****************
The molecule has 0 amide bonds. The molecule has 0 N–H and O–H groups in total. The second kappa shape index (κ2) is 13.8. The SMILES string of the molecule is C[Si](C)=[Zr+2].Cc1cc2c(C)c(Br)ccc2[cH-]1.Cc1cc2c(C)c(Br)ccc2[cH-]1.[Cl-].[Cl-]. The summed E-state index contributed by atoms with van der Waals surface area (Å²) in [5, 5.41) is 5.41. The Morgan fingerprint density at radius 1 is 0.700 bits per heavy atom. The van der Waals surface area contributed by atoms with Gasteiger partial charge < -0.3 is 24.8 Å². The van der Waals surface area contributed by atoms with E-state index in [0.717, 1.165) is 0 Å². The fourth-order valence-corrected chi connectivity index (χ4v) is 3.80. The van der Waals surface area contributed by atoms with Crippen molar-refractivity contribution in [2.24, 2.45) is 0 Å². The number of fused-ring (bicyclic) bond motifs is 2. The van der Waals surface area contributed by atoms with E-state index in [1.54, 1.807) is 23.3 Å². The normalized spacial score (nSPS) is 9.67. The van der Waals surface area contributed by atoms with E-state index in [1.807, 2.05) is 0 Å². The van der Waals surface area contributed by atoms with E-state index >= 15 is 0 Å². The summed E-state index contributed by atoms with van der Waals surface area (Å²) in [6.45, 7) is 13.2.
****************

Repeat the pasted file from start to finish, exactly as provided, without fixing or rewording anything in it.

The molecule has 0 amide bonds. The molecule has 0 N–H and O–H groups in total. The second kappa shape index (κ2) is 13.8. The SMILES string of the molecule is C[Si](C)=[Zr+2].Cc1cc2c(C)c(Br)ccc2[cH-]1.Cc1cc2c(C)c(Br)ccc2[cH-]1.[Cl-].[Cl-]. The summed E-state index contributed by atoms with van der Waals surface area (Å²) in [5, 5.41) is 5.41. The Morgan fingerprint density at radius 1 is 0.700 bits per heavy atom. The van der Waals surface area contributed by atoms with Gasteiger partial charge < -0.3 is 24.8 Å². The van der Waals surface area contributed by atoms with E-state index in [0.717, 1.165) is 0 Å². The fourth-order valence-corrected chi connectivity index (χ4v) is 3.80. The van der Waals surface area contributed by atoms with Crippen molar-refractivity contribution in [2.24, 2.45) is 0 Å². The number of fused-ring (bicyclic) bond motifs is 2. The van der Waals surface area contributed by atoms with E-state index in [1.54, 1.807) is 23.3 Å². The normalized spacial score (nSPS) is 9.67. The van der Waals surface area contributed by atoms with E-state index in [1.807, 2.05) is 0 Å². The van der Waals surface area contributed by atoms with E-state index >= 15 is 0 Å². The summed E-state index contributed by atoms with van der Waals surface area (Å²) in [6.45, 7) is 13.2.